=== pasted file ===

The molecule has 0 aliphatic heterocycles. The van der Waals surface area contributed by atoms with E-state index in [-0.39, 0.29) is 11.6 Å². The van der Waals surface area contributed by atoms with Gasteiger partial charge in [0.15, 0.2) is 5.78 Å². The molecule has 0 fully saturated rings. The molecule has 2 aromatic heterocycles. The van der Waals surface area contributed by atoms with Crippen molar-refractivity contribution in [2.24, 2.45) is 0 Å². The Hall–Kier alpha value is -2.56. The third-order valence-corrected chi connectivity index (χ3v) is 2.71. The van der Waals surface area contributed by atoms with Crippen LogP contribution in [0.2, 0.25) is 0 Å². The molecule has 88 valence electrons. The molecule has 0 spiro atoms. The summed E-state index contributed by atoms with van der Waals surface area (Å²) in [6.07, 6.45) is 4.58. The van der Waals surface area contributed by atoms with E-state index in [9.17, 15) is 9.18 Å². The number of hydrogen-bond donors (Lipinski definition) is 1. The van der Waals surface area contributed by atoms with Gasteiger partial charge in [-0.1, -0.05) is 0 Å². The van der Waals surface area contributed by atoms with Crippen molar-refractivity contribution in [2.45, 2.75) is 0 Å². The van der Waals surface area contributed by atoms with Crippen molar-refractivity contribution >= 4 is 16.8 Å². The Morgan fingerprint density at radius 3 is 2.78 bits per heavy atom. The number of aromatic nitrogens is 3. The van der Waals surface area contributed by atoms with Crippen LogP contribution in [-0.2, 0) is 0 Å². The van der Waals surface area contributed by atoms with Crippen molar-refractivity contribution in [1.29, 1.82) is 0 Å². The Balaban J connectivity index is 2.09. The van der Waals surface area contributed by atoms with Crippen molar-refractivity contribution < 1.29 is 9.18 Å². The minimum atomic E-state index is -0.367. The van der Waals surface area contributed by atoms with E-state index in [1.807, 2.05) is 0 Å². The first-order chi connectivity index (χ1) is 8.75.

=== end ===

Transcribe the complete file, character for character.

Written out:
The molecule has 0 aliphatic heterocycles. The van der Waals surface area contributed by atoms with E-state index in [-0.39, 0.29) is 11.6 Å². The van der Waals surface area contributed by atoms with Gasteiger partial charge in [0.15, 0.2) is 5.78 Å². The molecule has 0 fully saturated rings. The molecule has 2 aromatic heterocycles. The van der Waals surface area contributed by atoms with Crippen molar-refractivity contribution in [2.24, 2.45) is 0 Å². The Hall–Kier alpha value is -2.56. The third-order valence-corrected chi connectivity index (χ3v) is 2.71. The van der Waals surface area contributed by atoms with Crippen LogP contribution in [0.2, 0.25) is 0 Å². The molecule has 88 valence electrons. The molecule has 0 spiro atoms. The summed E-state index contributed by atoms with van der Waals surface area (Å²) in [6.07, 6.45) is 4.58. The van der Waals surface area contributed by atoms with E-state index in [9.17, 15) is 9.18 Å². The number of hydrogen-bond donors (Lipinski definition) is 1. The van der Waals surface area contributed by atoms with Gasteiger partial charge in [-0.1, -0.05) is 0 Å². The van der Waals surface area contributed by atoms with Crippen molar-refractivity contribution in [2.45, 2.75) is 0 Å². The van der Waals surface area contributed by atoms with Crippen molar-refractivity contribution >= 4 is 16.8 Å². The Morgan fingerprint density at radius 3 is 2.78 bits per heavy atom. The number of aromatic nitrogens is 3. The van der Waals surface area contributed by atoms with Crippen LogP contribution in [-0.2, 0) is 0 Å². The van der Waals surface area contributed by atoms with Crippen molar-refractivity contribution in [1.29, 1.82) is 0 Å². The Balaban J connectivity index is 2.09. The van der Waals surface area contributed by atoms with Crippen molar-refractivity contribution < 1.29 is 9.18 Å². The minimum atomic E-state index is -0.367. The van der Waals surface area contributed by atoms with E-state index in [1.807, 2.05) is 0 Å². The first-order chi connectivity index (χ1) is 8.75.